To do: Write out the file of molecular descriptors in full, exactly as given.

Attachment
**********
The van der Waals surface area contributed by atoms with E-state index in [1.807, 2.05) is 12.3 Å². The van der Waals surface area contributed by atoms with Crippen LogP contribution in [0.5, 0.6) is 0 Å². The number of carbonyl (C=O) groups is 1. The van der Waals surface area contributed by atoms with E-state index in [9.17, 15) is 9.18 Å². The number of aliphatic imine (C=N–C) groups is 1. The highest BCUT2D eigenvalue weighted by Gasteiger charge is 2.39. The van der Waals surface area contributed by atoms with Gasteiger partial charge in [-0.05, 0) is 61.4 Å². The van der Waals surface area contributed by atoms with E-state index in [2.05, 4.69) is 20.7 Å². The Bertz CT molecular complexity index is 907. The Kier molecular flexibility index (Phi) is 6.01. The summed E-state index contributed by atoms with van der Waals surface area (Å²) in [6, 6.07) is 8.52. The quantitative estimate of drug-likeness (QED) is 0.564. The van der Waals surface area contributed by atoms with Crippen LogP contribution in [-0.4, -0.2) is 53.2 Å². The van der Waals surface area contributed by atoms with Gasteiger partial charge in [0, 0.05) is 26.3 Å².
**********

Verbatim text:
The van der Waals surface area contributed by atoms with E-state index in [1.807, 2.05) is 12.3 Å². The van der Waals surface area contributed by atoms with Crippen LogP contribution in [0.5, 0.6) is 0 Å². The number of carbonyl (C=O) groups is 1. The van der Waals surface area contributed by atoms with E-state index in [9.17, 15) is 9.18 Å². The number of aliphatic imine (C=N–C) groups is 1. The highest BCUT2D eigenvalue weighted by Gasteiger charge is 2.39. The van der Waals surface area contributed by atoms with Gasteiger partial charge in [-0.05, 0) is 61.4 Å². The van der Waals surface area contributed by atoms with E-state index in [2.05, 4.69) is 20.7 Å². The Bertz CT molecular complexity index is 907. The Kier molecular flexibility index (Phi) is 6.01. The summed E-state index contributed by atoms with van der Waals surface area (Å²) in [6, 6.07) is 8.52. The quantitative estimate of drug-likeness (QED) is 0.564. The van der Waals surface area contributed by atoms with Crippen LogP contribution in [-0.4, -0.2) is 53.2 Å². The van der Waals surface area contributed by atoms with Gasteiger partial charge in [0, 0.05) is 26.3 Å².